• Scarring and Disfigurement: Serious physical assaults can result in permanent scarring or disfigurement, which can have long-lasting emotional and psychological effects on the victim.
  • Neurological Damage: Severe head injuries or blows to the head during an assault can result in neurological damage, leading to cognitive impairments, memory problems, and difficulty with motor functions.
  • Aggravation of Pre-Existing Conditions: Workplace assaults can exacerbate pre-existing health conditions, potentially leading to more severe symptoms or complications.

It’s crucial for victims of workplace assaults to seek immediate medical attention and report the incident to both their employer and the appropriate authorities. Additionally, consulting with a legal professional who handles workplace injury claims can help victims understand their rights and pursue compensation for the physical, emotional, and financial toll that may result from such traumatic events.

 

How Does Assault Impact The Workplace?

Assault can increase the cost of worker’s compensation insurance and liability insurance for a survivor. A business carries the cost of legal fees and will have to pay for themselves. The victim will cover the cost of legal fees if they win their case and receive a settlement. Additionally, the workplace will be impacted by additional costs such as lowered productivity, higher employee turnover, and an increase in the number of absences. These costs will impact the company’s efficiency and ability to make a profit. 

 

Were You Sexually Assaulted? 

An employee who is a victim of sexual assault in the workplace may be eligible to file a third-party claim against an employer. If an employer fails to keep the premises safe with well-maintained locks and security systems, an assaulted employee may be able to sue them for negligence. 

If an employer was aware of the background of an employee and did nothing to prevent dangerous behavior from occurring, the employer may be held liable for the assault due to enabling a hostile work environment. For example, quid pro quo, which translates into something received for something given, can lean heavily into employer liability if a supervisor requires a sexual favor in exchange for better pay or to maintain their position. The assault would result in more difficult working conditions without conceding. 

 

Who Can Be Held Responsible For Assault?

Employers

An employer can be sued if he or she is the person who assaulted you. However, even if they might have practiced negligence, which led to your assault (e.g., hiring a person with a violent past), an employer still cannot be sued if you were injured while at work.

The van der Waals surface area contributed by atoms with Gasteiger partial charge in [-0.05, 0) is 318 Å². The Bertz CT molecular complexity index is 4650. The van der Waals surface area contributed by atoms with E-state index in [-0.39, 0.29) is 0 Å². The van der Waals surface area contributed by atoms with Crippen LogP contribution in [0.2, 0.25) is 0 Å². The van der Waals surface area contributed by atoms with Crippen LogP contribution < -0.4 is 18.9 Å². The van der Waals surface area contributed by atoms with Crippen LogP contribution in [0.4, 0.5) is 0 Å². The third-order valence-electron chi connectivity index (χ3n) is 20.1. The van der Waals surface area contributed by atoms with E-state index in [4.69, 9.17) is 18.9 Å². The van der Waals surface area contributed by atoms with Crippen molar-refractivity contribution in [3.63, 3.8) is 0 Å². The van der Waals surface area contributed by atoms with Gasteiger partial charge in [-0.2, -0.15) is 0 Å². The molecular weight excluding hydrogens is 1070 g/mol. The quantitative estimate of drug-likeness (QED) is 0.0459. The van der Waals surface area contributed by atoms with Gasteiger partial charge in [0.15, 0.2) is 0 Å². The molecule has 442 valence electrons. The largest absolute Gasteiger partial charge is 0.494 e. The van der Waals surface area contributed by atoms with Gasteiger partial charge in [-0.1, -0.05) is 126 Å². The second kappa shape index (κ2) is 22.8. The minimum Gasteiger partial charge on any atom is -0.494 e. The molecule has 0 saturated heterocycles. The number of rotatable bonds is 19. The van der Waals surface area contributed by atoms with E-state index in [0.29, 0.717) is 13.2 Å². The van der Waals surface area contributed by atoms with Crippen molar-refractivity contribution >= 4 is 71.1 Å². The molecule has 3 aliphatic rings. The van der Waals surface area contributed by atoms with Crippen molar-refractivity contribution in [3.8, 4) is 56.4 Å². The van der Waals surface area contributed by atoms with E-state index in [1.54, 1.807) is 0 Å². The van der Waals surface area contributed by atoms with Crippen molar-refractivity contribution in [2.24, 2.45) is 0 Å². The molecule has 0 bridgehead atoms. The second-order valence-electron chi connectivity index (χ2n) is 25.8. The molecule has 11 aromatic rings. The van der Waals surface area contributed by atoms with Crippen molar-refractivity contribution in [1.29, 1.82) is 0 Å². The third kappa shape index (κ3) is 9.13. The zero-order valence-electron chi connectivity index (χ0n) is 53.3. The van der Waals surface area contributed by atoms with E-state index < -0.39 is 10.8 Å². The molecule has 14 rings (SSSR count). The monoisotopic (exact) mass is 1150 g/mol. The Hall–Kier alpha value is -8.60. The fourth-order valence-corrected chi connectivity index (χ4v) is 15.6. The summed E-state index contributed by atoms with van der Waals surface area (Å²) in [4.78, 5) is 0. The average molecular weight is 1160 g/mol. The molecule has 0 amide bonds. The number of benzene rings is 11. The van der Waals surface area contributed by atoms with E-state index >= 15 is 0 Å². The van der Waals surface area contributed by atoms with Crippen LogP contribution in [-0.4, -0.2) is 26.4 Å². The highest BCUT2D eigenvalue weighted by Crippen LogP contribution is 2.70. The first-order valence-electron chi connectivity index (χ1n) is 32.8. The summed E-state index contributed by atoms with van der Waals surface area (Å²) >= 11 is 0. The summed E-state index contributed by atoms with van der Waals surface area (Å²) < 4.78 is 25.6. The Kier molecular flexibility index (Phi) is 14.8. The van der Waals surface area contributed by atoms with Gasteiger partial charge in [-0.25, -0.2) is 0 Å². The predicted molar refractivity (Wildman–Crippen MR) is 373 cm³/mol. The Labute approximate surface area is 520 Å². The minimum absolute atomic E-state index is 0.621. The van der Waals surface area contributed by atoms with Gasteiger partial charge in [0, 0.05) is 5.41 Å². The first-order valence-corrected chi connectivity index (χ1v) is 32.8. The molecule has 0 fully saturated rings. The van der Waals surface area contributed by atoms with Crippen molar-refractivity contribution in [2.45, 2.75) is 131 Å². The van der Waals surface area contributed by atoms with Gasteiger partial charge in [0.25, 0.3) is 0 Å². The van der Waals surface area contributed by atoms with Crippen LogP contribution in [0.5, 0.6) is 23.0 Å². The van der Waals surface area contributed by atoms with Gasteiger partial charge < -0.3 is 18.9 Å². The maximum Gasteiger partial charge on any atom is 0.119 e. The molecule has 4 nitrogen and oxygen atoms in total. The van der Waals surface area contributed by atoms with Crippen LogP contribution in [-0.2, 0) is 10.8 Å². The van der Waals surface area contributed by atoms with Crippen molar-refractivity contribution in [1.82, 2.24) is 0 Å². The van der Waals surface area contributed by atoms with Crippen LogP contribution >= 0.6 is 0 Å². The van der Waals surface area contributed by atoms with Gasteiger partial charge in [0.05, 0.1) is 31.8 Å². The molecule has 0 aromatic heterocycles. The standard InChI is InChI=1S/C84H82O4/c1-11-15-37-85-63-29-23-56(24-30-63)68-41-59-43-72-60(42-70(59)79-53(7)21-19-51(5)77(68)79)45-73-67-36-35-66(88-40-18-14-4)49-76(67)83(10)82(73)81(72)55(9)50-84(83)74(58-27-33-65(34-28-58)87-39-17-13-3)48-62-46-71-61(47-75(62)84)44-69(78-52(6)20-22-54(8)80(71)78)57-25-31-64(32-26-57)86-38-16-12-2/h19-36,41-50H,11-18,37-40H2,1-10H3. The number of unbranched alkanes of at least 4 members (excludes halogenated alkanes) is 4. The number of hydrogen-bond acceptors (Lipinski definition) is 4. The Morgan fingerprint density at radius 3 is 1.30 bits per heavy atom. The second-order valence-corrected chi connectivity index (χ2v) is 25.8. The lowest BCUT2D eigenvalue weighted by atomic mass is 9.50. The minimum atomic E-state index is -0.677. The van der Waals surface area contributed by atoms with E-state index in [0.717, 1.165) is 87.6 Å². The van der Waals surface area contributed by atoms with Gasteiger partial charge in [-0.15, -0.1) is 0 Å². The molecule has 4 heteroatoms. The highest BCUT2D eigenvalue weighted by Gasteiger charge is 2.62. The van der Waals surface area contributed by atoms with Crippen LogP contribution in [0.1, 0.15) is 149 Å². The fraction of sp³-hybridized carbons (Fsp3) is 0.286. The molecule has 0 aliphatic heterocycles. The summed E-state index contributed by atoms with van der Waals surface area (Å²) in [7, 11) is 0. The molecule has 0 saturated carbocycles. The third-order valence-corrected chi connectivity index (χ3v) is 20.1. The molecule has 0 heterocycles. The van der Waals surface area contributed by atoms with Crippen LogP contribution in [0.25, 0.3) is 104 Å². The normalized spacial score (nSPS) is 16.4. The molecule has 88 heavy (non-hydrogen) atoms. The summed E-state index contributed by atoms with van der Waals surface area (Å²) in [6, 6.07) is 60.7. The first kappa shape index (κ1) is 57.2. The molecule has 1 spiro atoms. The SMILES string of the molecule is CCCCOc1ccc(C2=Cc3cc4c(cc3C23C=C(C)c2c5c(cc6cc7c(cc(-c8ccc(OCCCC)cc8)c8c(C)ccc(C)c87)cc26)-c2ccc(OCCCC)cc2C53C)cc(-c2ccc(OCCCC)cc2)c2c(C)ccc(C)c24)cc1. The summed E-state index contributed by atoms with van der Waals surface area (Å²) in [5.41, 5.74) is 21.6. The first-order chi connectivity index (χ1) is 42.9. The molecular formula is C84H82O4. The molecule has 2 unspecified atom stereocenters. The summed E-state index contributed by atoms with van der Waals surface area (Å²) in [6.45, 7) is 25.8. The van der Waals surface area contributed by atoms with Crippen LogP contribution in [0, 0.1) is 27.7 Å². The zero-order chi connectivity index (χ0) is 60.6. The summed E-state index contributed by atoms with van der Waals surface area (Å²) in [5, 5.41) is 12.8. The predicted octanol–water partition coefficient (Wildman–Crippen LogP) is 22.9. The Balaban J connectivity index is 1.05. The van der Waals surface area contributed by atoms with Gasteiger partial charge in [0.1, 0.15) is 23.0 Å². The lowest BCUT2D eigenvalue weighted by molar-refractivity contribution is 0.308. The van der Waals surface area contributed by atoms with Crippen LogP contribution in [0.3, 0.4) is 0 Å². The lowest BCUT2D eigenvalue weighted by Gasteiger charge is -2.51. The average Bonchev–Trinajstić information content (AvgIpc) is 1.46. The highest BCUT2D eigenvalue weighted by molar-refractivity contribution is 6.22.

Instead, a person is always granted a guarantee to be paid workers’ compensation for workplace injury, whether due to assault, a technology malfunction, or a clumsy accident. You do deserve to hold the right person accountable, and you may still sue the person who assaulted you or the property owner.

 

The person who assaulted you

You may sue this person for damages you have suffered. This individual may or may not have the money to cover the cost of damages. They may also have fled to prevent being held accountable and captured.

 

Property owners

In certain cases, a property owner can be considered liable for property negligence. For example, if a person is assaulted in a dimly lit area in the parking lot, and the light should have been replaced prior to the assault, a property owner contributed to making the area less safe and more likely that a criminal would feel more comfortable assaulting a person. Additional examples of negligent security include poor protocol, not enough security guards working, unsecured doors and gates, and cameras that do not work. 

 

Contact An Experienced Kansas Work Injury Lawyer Today

Nobody deserves to be assaulted in the workplace or anywhere else. However, people are still harmed in the workplace, and if you are the victim of a workplace assault, you deserve justice for what another person did to you. A Pyle Law employment lawyer can help you file a claim as you begin the healing process. Set up an appointment today.

 

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E. THOMAS PYLE

Pyle Law was founded in 1999 with a commitment to fewer clients and better service. We believe that each and every client is important and everyone is entitled to justice and equal protection under our laws. We make every case a priority and are committed to keeping each client informed about the status of their case. We do not guarantee results, but we do guarantee effort.

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This page has been written, edited, and reviewed by a team of legal writers following our comprehensive editorial guidelines. This page was approved by attorney E. Thomas Pyle who has more than 20 years of legal experience as a practicing personal injury trial attorney.